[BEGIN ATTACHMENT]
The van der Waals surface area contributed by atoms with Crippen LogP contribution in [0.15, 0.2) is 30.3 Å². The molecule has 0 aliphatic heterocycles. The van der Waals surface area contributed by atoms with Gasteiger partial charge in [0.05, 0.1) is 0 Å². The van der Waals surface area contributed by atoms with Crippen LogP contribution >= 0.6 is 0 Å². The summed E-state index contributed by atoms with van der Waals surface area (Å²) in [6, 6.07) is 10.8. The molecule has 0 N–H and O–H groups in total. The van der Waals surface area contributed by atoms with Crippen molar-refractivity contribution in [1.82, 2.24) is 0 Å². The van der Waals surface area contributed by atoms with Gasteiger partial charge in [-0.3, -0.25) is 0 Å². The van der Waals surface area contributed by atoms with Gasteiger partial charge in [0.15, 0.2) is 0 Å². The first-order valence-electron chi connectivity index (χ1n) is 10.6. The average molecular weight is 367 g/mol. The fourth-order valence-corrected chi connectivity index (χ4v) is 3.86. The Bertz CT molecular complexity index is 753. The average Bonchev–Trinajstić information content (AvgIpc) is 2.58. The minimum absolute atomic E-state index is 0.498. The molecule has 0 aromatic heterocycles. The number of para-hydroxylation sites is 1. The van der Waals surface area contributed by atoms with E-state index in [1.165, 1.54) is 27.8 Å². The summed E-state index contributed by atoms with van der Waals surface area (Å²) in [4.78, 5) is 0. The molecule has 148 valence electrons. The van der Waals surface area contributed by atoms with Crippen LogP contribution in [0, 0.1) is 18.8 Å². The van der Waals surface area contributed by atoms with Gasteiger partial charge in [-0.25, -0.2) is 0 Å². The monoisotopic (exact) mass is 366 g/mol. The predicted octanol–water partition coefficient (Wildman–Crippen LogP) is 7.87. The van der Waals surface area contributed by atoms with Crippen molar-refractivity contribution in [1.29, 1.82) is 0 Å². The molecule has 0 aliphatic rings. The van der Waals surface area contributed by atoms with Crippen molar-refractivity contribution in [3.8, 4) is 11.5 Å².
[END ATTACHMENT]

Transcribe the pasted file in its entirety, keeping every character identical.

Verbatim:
The van der Waals surface area contributed by atoms with Crippen LogP contribution in [0.15, 0.2) is 30.3 Å². The molecule has 0 aliphatic heterocycles. The van der Waals surface area contributed by atoms with Gasteiger partial charge in [0.05, 0.1) is 0 Å². The van der Waals surface area contributed by atoms with Crippen LogP contribution >= 0.6 is 0 Å². The summed E-state index contributed by atoms with van der Waals surface area (Å²) in [6, 6.07) is 10.8. The molecule has 0 N–H and O–H groups in total. The van der Waals surface area contributed by atoms with Crippen molar-refractivity contribution in [1.82, 2.24) is 0 Å². The van der Waals surface area contributed by atoms with Gasteiger partial charge in [-0.3, -0.25) is 0 Å². The van der Waals surface area contributed by atoms with Gasteiger partial charge in [0.15, 0.2) is 0 Å². The first-order valence-electron chi connectivity index (χ1n) is 10.6. The average molecular weight is 367 g/mol. The fourth-order valence-corrected chi connectivity index (χ4v) is 3.86. The Bertz CT molecular complexity index is 753. The average Bonchev–Trinajstić information content (AvgIpc) is 2.58. The minimum absolute atomic E-state index is 0.498. The molecule has 0 aromatic heterocycles. The number of para-hydroxylation sites is 1. The van der Waals surface area contributed by atoms with E-state index in [1.165, 1.54) is 27.8 Å². The summed E-state index contributed by atoms with van der Waals surface area (Å²) in [4.78, 5) is 0. The molecule has 148 valence electrons. The van der Waals surface area contributed by atoms with Crippen LogP contribution in [0, 0.1) is 18.8 Å². The van der Waals surface area contributed by atoms with Gasteiger partial charge in [-0.25, -0.2) is 0 Å². The monoisotopic (exact) mass is 366 g/mol. The predicted octanol–water partition coefficient (Wildman–Crippen LogP) is 7.87. The van der Waals surface area contributed by atoms with Crippen molar-refractivity contribution in [1.29, 1.82) is 0 Å². The molecule has 0 aliphatic rings. The van der Waals surface area contributed by atoms with Crippen molar-refractivity contribution in [3.8, 4) is 11.5 Å².